Electronic – Is the simple home setup ESD protected


I'm going to start this by saying that I have very little knowledge about electronics and ESD. That said, here goes:

I have recently taking up this hobby of modifying Super Nintendos, and now after a few of them broke because of my tampering I want to have more of a proper, and safe, workbench.

So this is what I've got:

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So as you can see, the bench has a wooden top that sits on a big metal frame, and the mat is connected to one of the feet. Not exactly ideal, but will it work?

Just so you know, I can't connect the mat to a grounded outlet because there isn't one in the room. I also can't drive a stake into the ground and run a cable up to the second floor of the house (where the bench is). And I can't use another room, so I have to make do with what I have.

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Also included a picture of the water radiator because I've read that you could earth yourself through those, but then I've read that you have to make sure it's not painted with a non-conductive paint, or some such.

Anyway, sorry if this is a dumb post, but the whole ESD-protection world is very confusing to me as there are people that say you have to do things a certain way and some who would swear on their dead ancestors that all you need is to connect yourself to a radiator with a wrist strap, and have done so for the last three decades without any problems.

Best Answer

Don't get hung up about connecting things 'to ground', that is, that brown stuff outside the door.

What is important for you, your worktop, your tools, your components, is that they are all at the same voltage, before anything touches anything else.

That's all you have to achieve, it doesn't matter how you achieve it. People who say it must be done this way, or that way, are probably missing what we are trying to achieve. BUT, unless you get into a routine, and have a setup that allows you to do it effortlessly, it's real easy to screw up and get it wrong. Then, the best that can happen is you blow a component. Among the worst things that can happen are you half damage a component without realising it, which screws you up later (perhaps in front of customers), or you hurt yourself, which is why the safety resistors.

I see you are using a soldering iron. It is critical that your desk frame and conductive mat are connected to the soldering iron protective earth conductor for ESD safety, via a one megohm resistor for personal safety.

The safest most convenient common connection to use is the protective earth of your mains power supply. I have a three pin plug with only a series resistor'd ground lead coming out for the purpose. Everything else is wired to that. If you are not using any mains powered stuff, no soldering iron, no scope, no desk lamp, then any common connection will do, many people use the conductive benchtop, or its frame. You can use a radiator, but it doesn't add anything. Just establish one common connection, call it ground, and connect everything to that. Don't bus connections one from another, it's too easy to accidentally disconnect something you didn't intend, use a star connection of everything to your designated ground.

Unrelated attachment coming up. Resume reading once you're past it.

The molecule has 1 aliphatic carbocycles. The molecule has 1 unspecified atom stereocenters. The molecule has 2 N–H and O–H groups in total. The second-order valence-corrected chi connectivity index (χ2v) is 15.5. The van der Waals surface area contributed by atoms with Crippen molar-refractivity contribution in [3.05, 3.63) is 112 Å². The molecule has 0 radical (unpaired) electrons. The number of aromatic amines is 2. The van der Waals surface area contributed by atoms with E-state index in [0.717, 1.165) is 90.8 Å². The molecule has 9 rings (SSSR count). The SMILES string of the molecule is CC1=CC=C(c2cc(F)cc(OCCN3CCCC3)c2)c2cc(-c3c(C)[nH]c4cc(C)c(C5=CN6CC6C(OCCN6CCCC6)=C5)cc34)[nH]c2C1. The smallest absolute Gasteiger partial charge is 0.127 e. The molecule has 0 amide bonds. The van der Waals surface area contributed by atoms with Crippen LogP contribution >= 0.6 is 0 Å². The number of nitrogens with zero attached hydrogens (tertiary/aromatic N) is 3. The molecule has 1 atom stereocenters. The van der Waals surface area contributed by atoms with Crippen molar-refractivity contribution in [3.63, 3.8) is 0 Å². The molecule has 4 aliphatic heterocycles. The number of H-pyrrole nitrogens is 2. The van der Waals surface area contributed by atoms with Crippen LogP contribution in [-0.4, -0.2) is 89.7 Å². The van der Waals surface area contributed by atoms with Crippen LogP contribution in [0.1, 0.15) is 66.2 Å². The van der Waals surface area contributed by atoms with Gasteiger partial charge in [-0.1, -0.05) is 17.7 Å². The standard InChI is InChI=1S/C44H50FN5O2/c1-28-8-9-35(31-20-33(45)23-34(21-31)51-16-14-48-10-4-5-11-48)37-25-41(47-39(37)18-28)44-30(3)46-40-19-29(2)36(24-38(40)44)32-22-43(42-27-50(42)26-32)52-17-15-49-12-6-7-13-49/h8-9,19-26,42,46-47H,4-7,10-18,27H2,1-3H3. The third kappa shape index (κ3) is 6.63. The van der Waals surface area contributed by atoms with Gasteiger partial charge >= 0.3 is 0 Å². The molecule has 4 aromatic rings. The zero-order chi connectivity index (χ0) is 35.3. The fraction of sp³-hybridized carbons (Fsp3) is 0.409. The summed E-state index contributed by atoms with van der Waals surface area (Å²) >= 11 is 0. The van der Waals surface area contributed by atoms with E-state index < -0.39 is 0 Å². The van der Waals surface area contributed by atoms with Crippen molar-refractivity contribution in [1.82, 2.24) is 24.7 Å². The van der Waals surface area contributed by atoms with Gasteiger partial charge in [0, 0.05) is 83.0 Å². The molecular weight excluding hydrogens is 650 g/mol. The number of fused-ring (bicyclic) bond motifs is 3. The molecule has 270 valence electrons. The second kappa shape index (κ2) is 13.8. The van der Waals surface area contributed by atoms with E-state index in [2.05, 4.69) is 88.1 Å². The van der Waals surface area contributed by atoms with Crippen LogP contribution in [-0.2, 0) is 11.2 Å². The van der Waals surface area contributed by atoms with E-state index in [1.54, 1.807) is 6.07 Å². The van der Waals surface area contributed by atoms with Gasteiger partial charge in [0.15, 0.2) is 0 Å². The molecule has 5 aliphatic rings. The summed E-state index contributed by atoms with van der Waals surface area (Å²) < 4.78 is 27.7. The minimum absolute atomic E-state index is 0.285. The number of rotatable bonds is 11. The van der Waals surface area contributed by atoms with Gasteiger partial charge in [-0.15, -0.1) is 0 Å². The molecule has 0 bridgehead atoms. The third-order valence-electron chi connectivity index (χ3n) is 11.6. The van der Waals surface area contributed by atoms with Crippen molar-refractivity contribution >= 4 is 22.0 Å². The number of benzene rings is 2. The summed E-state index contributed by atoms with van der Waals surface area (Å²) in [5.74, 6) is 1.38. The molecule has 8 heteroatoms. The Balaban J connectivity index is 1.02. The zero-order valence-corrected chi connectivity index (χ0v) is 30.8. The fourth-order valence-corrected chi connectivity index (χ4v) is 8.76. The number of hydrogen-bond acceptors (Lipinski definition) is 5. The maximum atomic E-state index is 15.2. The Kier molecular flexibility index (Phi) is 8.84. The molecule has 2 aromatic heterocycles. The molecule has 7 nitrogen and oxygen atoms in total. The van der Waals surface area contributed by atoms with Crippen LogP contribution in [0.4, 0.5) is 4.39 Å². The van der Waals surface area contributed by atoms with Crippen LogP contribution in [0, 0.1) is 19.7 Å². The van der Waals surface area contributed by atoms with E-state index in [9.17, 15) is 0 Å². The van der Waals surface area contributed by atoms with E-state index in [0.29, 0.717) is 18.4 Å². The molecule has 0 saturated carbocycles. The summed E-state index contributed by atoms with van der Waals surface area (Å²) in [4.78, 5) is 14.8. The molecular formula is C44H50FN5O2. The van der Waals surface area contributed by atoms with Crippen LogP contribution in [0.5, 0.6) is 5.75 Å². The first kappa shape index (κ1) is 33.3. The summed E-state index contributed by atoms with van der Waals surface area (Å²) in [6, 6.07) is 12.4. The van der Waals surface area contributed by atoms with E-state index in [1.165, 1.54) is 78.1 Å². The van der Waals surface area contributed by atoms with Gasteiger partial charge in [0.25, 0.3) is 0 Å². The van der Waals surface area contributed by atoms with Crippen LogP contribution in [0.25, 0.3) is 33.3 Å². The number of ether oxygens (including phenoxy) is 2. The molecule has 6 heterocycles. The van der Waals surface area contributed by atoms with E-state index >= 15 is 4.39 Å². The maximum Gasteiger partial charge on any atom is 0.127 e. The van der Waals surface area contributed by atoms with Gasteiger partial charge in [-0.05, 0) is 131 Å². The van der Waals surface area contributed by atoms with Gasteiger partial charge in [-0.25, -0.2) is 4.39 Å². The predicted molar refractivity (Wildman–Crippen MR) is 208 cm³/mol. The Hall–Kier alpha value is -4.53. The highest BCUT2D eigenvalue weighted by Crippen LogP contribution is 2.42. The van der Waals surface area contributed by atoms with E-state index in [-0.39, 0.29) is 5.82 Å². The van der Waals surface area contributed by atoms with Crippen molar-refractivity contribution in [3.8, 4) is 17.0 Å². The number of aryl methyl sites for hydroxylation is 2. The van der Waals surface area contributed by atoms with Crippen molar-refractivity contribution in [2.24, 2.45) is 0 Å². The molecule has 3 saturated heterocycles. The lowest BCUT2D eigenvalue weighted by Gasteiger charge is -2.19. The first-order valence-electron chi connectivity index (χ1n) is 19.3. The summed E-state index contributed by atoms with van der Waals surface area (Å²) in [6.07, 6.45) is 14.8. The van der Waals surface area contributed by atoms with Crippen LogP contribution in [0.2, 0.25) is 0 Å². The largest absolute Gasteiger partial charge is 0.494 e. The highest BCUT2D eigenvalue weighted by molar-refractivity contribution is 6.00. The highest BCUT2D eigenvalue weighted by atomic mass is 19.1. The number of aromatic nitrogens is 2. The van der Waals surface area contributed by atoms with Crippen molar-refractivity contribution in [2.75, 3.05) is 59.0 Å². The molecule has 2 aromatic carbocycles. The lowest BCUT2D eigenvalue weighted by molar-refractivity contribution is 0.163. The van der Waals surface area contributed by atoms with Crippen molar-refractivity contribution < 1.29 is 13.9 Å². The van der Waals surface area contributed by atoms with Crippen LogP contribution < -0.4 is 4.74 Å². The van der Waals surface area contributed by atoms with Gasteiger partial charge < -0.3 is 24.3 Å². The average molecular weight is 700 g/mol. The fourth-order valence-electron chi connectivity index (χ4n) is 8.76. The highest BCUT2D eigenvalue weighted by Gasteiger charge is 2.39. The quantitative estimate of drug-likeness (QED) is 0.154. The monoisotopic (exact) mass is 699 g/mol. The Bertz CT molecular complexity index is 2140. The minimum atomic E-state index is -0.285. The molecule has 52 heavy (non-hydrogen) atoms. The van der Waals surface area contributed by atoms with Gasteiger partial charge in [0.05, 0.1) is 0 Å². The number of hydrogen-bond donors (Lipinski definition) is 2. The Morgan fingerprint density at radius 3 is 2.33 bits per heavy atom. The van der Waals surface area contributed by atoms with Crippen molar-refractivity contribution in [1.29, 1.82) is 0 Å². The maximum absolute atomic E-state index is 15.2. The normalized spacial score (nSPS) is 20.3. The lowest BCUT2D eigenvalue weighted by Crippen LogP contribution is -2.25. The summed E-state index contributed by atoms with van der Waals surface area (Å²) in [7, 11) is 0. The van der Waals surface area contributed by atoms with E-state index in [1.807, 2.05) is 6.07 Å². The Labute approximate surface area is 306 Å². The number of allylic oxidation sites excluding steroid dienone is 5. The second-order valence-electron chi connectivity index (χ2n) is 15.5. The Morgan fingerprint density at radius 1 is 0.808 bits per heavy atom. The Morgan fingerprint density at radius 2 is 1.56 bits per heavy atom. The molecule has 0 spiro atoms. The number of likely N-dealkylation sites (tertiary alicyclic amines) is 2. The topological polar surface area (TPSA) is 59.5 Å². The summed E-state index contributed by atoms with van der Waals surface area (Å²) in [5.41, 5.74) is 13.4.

You could ground yourself before every time you touch something. But it's far easier to wear a wrist strap to ground. As this exposes you to an increased electric shock hazard, the wrist strap must be isolated from ground by a suitable resistor. One megohm is high enough for shock protection, and low enough for ESD protection.

Have a conductive work top, connected to ground. Metal is good, but hard on the eye, and you can't string circuit boards out across it. Conductive plastic is good, but expensive. Synthetic plastic furniture is a no no. Plain unwaxed unvarnished wood is often OK, it depends on the species and the moisture content how conductive it tends to be. Keep all your tools on the bench, and they will be at ground potential when you pick them up.

How do you take the component out of the bag? I have wept when I've seen even experienced engineers forget what the goal is, and juggle with a black plastic bag of components, trying to delay the point at which they touch them, while walking from component cupboard to their bench. They think they should do something, and have forgotten what to do in this circumstance. No. They should be achieving a goal. Everything at the same potential! Then figure out what to do to get that.

So sit down at your bench, put your wrist strap on. Touch the bag, or put it on the bench. Now you, bag and bench are at the same zero voltage. Now open the bag, take components out, and put them on the bench. All still at the same potential. There are other ways to do it, but what I've described is easy to follow, and worth getting into the habit of.